Get four or five people who don’t work for your business to be customers. Get them to start at home, at their kitchen tables and go from there, walking the process through step by step.
You’re looking as much for how they’re made to feel going through the various processes as the processes themselves:
What advice is there? Is it easy to find? Can they complete forms online (one bank I checked gave a link to an online form that didn’t work with Chrome or Safari on a Mac).
How are your ‘customers’ treated when they call to report a death? Do your staff show compassion? Are they trained to communicate effectively? Is there empathy – and sympathy too? Or is it all a bit ‘computer says no’? Do they get bounced from customer services rep to customer services rep? Can everyone explain the next steps clearly and with humanity?
Branch or store
Get your ‘customers’ to go into branch and talk to staff. Again, how are they made to feel? How simple are the processes? When you ask for evidence of the death, how is that done? Is it focused solely on compliance with your own processes or treated sensitively? Do you invite your customers into a separate area or room, or make them stand on the shop floor?
Do the processes run smoothly for your customer? And, more importantly, do they feel like they run smoothly? Bereaved customers won’t be thinking clearly, understanding or taking in everything you say – so make allowances for this. Make everything even simpler and clearer than you think it needs to be.
Throughout, you’re looking for two things – ways to make things simpler and ways to make them more human-friendly. Once each of your ‘customers’ has been through the process, get them along to a team meeting to talk you through their experiences. This sort of ‘real world’ customer experience will show up so many things that an internal audit will never spot.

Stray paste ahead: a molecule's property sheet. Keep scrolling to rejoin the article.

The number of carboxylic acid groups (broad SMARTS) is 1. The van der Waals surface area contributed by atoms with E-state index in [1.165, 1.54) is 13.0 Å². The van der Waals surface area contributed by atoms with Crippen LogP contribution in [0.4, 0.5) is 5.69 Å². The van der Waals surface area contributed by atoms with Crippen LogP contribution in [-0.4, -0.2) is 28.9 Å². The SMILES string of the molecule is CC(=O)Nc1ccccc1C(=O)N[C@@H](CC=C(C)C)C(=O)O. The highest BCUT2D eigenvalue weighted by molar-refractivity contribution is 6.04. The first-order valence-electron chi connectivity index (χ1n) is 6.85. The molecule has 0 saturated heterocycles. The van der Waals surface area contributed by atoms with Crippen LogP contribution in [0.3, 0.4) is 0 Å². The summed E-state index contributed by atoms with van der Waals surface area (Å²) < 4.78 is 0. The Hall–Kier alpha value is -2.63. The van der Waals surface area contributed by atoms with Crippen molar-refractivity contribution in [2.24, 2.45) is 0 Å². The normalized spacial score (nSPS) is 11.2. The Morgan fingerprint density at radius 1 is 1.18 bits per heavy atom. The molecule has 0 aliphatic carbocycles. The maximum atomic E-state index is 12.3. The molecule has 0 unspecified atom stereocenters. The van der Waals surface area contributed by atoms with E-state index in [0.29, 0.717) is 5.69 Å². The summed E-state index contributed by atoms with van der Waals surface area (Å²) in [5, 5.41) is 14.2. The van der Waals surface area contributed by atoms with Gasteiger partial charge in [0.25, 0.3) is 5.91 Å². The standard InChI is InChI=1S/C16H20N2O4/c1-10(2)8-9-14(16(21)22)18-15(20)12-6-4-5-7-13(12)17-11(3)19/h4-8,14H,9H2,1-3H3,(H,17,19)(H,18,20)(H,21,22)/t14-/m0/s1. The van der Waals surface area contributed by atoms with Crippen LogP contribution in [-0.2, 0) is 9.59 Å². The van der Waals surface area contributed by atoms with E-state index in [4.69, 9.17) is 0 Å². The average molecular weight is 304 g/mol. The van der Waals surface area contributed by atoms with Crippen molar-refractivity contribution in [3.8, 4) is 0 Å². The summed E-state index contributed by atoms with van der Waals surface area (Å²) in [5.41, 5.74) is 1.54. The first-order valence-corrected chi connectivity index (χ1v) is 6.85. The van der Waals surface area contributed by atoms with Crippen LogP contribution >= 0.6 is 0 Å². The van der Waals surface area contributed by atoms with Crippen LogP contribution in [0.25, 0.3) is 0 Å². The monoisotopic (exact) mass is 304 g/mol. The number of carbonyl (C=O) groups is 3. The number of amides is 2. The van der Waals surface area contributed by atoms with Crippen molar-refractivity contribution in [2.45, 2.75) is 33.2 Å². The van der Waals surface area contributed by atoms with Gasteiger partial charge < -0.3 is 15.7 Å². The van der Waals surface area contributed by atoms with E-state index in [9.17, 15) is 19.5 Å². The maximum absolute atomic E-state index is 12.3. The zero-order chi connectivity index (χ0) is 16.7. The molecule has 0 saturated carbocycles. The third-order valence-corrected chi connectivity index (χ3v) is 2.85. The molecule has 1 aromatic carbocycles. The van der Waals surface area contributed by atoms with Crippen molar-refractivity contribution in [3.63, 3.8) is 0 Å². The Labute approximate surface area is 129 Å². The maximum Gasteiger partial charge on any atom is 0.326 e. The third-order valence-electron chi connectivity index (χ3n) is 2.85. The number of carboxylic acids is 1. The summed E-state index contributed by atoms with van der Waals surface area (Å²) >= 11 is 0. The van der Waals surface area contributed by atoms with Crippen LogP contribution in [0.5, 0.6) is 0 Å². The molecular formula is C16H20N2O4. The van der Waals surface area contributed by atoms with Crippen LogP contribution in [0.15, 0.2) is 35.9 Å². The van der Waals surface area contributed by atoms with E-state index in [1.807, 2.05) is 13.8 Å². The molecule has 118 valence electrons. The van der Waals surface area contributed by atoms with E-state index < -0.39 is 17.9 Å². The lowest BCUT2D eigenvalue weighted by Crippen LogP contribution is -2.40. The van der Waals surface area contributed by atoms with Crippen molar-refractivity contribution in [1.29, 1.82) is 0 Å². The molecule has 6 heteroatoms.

6. Check everything
Absolutely everything – it’s the little things that have a huge impact, particularly when a customer is already distraught. And it’s the little things the press will pick up on too.
For example, the British Bankers’ Association produces a really helpful guide for bereaved customers. You can download it from their website (https://www.bba.org.uk/publication/leaflets/bereaved-customers/). The document’s filename, displayed on the screen of a customer who has recently lost someone? “Final_spreads_bereavement1.pdf”.
By this stage, you’ll have a good idea of what needs fixing. They’re nearly always down to broken or clunky processes, customer service skills that need honing or robotic, tough-to-understand operational customer communication.
The next priority is fixing the broken processes and slimming them down where you can. But doing that is really just the basics. You’ll actually make the biggest difference to your customers through changes to your people’s attitudes and they way they communicate.
In the next article, I’ll explain more about how to change attitudes and transform how your team communicates with customers about sensitive issues like this. Does your business deal with customer bereavement well?